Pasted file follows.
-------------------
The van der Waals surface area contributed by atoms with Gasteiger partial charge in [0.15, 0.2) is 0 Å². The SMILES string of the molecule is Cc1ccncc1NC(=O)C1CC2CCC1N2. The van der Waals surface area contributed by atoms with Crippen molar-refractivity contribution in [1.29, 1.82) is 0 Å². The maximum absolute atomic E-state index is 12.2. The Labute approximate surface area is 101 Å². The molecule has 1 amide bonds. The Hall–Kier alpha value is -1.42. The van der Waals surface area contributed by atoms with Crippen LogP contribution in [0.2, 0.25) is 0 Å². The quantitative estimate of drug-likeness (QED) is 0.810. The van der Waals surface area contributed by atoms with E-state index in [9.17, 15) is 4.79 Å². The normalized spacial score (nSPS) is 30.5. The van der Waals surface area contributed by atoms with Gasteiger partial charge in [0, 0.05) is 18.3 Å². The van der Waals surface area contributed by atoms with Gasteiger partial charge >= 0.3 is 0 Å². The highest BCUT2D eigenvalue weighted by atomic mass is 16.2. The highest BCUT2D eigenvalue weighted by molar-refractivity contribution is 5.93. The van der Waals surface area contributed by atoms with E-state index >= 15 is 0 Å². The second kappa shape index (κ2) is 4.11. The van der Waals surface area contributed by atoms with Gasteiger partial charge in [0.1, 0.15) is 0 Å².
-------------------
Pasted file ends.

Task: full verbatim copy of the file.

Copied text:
The van der Waals surface area contributed by atoms with Gasteiger partial charge in [0.15, 0.2) is 0 Å². The SMILES string of the molecule is Cc1ccncc1NC(=O)C1CC2CCC1N2. The van der Waals surface area contributed by atoms with Crippen molar-refractivity contribution in [1.29, 1.82) is 0 Å². The maximum absolute atomic E-state index is 12.2. The Labute approximate surface area is 101 Å². The molecule has 1 amide bonds. The Hall–Kier alpha value is -1.42. The van der Waals surface area contributed by atoms with Crippen LogP contribution in [0.2, 0.25) is 0 Å². The quantitative estimate of drug-likeness (QED) is 0.810. The van der Waals surface area contributed by atoms with E-state index in [9.17, 15) is 4.79 Å². The normalized spacial score (nSPS) is 30.5. The van der Waals surface area contributed by atoms with Gasteiger partial charge in [0, 0.05) is 18.3 Å². The van der Waals surface area contributed by atoms with Gasteiger partial charge >= 0.3 is 0 Å². The highest BCUT2D eigenvalue weighted by atomic mass is 16.2. The highest BCUT2D eigenvalue weighted by molar-refractivity contribution is 5.93. The van der Waals surface area contributed by atoms with E-state index >= 15 is 0 Å². The second kappa shape index (κ2) is 4.11. The van der Waals surface area contributed by atoms with Gasteiger partial charge in [0.1, 0.15) is 0 Å².